An open letter to society about mental illness

According to the National Alliance on Mental Health, one in four adults experiences mental illness in a year. That’s about sixty-one million people. One in seven, or about thirteen million people, live with a serious mental illness, like schizophrenia, major depression, or bipolar disorder. And every single time some white guy decides to slaughter innocent people, society immediately jumps on the blame mental illness bandwagon.

I have borderline personality disorder, major depression, and mild PTSD. I am isolated in that I have no support system outside my immediate family. The irony is, when I was really sick, deeply immersed in BPD, I was very popular. Now that I am well-ish, I have no friends. Oh, I have people online who are whatever online friends are, but I don’t have anyone I can call and just say “I really need to get things off my chest, can you listen for awhile?” There are millions of folks who are isolated and struggling with mental illness in America, and whenever we hear society call us all violent, or dangerous, it isolates us even more.

Being mentally ill statistically means you will be a victim of violence, not a perpetrator. Does this stop society at large from labeling us all as dangerous? After Sandy Hook, a woman I knew online-a liberal-wrote she thought all mentally ill people (she used the word crazy) should be locked up, in order to keep society safe. Wayne LaPierre, official sociopath for the NRA, suggested a registry for all mentally ill people in America. Because it’s easier to say we’re all going to snap, and shoot up a school, or a mall, or an African-American church, than dealing with our societal problems.

Let me describe an average day in the mind and life of a major depressive. Right now, my family is going through a ton of horrible shit. I don’t sleep, I have no energy, I’m not eating, I’m smoking like a chimney, I have moments of physical pain-headaches, stomachaches, nausea. I have nightmares that wake me up before dawn, shaking and sweating. The only person in any physical danger from me is me.

But I am not going to resort to self-harm to get through this, because I have coping skills. Six years of intensive therapy, dialectic behavior modification, and the right medication, have led me out of the darkness, and given me the tools I must use during times like this to stay alive. And I use those tools. However, when I see society stigmatize people like me, it makes it harder to remember those tools.





There is no shame in being mentally ill. There is no shame in getting help, or taking meds, or having days, weeks, or even months, where it takes all your energy just to get dressed. The shame lies squarely on the shoulders of everyone who believes we should be locked up, or in jail, simply for being sick. Do we do that with cancer patients, or diabetics?

I’ve often said mental illness isn’t a casserole disease. If a neighbor is diagnosed with cancer, or has surgery, people bring over food, often casseroles. If a neighbor is diagnosed with bipolar disorder, or PTSD, or major depression, or schizophrenia, or borderline personality disorder, or any mental illness, no one shows up with a covered dish, offering to walk the dog. Mental illness is the one disease society refuses to understand.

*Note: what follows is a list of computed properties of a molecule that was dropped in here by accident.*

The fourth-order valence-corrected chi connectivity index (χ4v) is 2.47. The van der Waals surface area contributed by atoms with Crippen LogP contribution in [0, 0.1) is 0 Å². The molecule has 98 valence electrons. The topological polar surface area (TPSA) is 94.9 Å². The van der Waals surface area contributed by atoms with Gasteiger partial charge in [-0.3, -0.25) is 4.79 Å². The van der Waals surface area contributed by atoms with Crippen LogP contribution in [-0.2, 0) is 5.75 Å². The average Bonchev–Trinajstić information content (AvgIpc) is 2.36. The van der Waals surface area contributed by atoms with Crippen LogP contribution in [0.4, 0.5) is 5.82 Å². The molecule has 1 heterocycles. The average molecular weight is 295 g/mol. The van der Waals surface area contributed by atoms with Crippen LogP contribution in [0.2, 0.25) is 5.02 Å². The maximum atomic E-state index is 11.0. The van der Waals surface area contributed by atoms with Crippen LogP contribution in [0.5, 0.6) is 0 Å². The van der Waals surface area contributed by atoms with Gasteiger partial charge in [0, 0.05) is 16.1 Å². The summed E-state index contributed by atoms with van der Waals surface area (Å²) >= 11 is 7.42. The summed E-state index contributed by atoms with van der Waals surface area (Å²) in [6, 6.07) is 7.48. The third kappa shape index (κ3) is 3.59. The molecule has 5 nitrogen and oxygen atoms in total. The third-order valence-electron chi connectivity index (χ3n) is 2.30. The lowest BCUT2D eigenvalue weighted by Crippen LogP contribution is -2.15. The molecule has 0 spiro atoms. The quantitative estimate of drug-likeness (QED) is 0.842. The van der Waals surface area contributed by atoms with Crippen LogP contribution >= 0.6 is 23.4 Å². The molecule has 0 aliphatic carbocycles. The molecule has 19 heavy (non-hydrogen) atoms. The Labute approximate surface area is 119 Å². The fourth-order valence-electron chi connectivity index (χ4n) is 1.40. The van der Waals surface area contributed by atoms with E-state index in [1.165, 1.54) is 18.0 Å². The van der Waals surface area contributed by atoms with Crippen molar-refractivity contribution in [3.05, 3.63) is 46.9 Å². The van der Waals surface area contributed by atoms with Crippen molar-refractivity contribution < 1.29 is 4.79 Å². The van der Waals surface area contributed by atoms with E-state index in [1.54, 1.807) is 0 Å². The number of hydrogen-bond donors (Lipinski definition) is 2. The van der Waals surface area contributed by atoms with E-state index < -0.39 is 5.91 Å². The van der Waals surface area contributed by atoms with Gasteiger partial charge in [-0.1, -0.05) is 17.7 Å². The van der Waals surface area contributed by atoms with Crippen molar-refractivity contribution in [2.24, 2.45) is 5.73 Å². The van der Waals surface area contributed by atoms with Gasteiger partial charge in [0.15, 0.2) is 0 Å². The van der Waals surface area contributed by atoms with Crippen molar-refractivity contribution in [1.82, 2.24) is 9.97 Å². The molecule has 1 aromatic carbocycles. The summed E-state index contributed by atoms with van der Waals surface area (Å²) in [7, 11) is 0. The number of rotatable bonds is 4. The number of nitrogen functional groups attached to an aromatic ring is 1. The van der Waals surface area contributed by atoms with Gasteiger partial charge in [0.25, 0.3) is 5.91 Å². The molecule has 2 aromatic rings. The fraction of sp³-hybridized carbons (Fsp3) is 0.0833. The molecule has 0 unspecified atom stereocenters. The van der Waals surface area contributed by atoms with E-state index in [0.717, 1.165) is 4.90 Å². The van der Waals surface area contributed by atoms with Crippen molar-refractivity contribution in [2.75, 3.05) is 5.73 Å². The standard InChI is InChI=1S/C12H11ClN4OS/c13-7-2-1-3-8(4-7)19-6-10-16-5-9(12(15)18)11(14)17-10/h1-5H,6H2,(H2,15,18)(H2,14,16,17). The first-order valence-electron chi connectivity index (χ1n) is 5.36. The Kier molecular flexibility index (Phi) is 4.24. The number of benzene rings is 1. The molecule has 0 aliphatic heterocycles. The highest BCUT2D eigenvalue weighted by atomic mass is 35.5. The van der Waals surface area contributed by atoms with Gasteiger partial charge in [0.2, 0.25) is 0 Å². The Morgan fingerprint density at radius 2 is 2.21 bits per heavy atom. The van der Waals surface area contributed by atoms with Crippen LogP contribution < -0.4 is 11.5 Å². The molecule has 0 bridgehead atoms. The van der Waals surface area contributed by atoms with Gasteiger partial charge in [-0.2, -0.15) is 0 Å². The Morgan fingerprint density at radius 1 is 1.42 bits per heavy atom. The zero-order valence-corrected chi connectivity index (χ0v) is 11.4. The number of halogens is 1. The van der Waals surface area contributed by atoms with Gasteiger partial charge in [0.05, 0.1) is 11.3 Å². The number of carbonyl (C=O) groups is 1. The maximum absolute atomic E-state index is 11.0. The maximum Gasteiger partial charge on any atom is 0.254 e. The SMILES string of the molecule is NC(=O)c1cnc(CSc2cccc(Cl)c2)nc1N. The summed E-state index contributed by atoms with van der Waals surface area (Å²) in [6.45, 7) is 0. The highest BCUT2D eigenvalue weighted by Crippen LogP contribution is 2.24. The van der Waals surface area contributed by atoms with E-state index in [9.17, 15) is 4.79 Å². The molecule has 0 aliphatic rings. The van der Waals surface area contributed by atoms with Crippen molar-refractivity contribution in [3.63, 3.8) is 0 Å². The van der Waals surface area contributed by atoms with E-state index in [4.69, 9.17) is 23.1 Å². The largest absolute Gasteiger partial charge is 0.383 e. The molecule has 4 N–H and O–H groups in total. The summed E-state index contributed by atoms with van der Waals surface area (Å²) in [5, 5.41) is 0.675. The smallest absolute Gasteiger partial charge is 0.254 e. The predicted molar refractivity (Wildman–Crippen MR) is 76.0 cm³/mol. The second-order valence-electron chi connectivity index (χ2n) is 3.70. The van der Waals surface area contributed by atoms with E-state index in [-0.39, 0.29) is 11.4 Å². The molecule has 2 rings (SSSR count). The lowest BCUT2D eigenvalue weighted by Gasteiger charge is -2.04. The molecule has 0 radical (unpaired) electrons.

The LGBT community is blamed for everything from natural disasters to 9/11 to the economy. The mentally ill community is blamed for white men shooting people. Perhaps we need to join forces, LGBT and mentally ill, and shout from the rooftops that we are tired of being the scapegoats for society. Rather than deal with racism, violence, hate, climate change, or anything real, society takes the easy way out: blame groups of people who can’t help who they are. Does society really believe LGBT individuals choose a life where they are discriminated against, targeted by hate groups, bullied, beaten, and often murdered? Does society really believe that mentally ill individuals enjoy being mentally ill? The thoughts of self-harm, the medication that often robs you of your personality, the exhaustion, the insomnia, the spinning, whirling thoughts?

Bring Change 2 Mind is a fantastic organization, dedicated to ending the stigma surrounding mental illness. They do great work, and you can find them here. If you are struggling with mental illness, and the recent barrage of blaming and shaming has triggered negative thoughts or emotions, please visit this link to find help.


Originally published on Poking At Snakes.

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About Erin Nanasi 90 Articles
Erin Nanasi is a writer, mom, wife, liberal, and lover of wombats. She is the creator of The Bachmann Diaries, Satirical Excerpts from Michele Bachmann's Diaries. Her interview with Bobby Seale, the co-founder of the original Black Panthers, is part of an archive collection at U. C. Berkeley. Erin hates writing about herself in the third person.
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